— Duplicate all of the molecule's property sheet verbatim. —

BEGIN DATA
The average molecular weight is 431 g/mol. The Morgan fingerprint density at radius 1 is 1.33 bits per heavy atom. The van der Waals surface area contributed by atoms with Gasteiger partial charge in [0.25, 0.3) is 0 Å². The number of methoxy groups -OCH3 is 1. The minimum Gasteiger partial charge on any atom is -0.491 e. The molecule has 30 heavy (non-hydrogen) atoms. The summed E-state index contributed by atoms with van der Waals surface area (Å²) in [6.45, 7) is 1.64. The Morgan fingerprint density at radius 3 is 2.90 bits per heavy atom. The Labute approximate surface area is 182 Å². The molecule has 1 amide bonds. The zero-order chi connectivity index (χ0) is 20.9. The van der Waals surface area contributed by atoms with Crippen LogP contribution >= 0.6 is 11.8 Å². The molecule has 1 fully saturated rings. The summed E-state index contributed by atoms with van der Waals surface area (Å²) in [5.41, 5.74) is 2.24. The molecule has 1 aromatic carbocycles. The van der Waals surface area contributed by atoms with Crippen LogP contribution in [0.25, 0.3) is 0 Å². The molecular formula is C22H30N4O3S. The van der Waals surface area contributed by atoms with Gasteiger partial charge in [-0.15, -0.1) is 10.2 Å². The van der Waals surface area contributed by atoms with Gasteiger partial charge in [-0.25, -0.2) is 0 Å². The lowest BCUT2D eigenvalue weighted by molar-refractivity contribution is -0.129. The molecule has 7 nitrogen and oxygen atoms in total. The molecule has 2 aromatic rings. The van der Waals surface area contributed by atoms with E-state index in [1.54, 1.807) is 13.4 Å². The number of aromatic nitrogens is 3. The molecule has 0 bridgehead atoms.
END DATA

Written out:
The average molecular weight is 431 g/mol. The Morgan fingerprint density at radius 1 is 1.33 bits per heavy atom. The van der Waals surface area contributed by atoms with Gasteiger partial charge in [0.25, 0.3) is 0 Å². The number of methoxy groups -OCH3 is 1. The minimum Gasteiger partial charge on any atom is -0.491 e. The molecule has 30 heavy (non-hydrogen) atoms. The summed E-state index contributed by atoms with van der Waals surface area (Å²) in [6.45, 7) is 1.64. The Morgan fingerprint density at radius 3 is 2.90 bits per heavy atom. The Labute approximate surface area is 182 Å². The molecule has 1 amide bonds. The zero-order chi connectivity index (χ0) is 20.9. The van der Waals surface area contributed by atoms with Crippen LogP contribution >= 0.6 is 11.8 Å². The molecule has 1 fully saturated rings. The summed E-state index contributed by atoms with van der Waals surface area (Å²) in [5.41, 5.74) is 2.24. The molecule has 1 aromatic carbocycles. The van der Waals surface area contributed by atoms with Crippen LogP contribution in [0.25, 0.3) is 0 Å². The molecular formula is C22H30N4O3S. The van der Waals surface area contributed by atoms with Gasteiger partial charge in [-0.15, -0.1) is 10.2 Å². The van der Waals surface area contributed by atoms with Gasteiger partial charge in [-0.25, -0.2) is 0 Å². The lowest BCUT2D eigenvalue weighted by molar-refractivity contribution is -0.129. The molecule has 7 nitrogen and oxygen atoms in total. The molecule has 2 aromatic rings. The van der Waals surface area contributed by atoms with E-state index in [1.54, 1.807) is 13.4 Å². The number of aromatic nitrogens is 3. The molecule has 0 bridgehead atoms.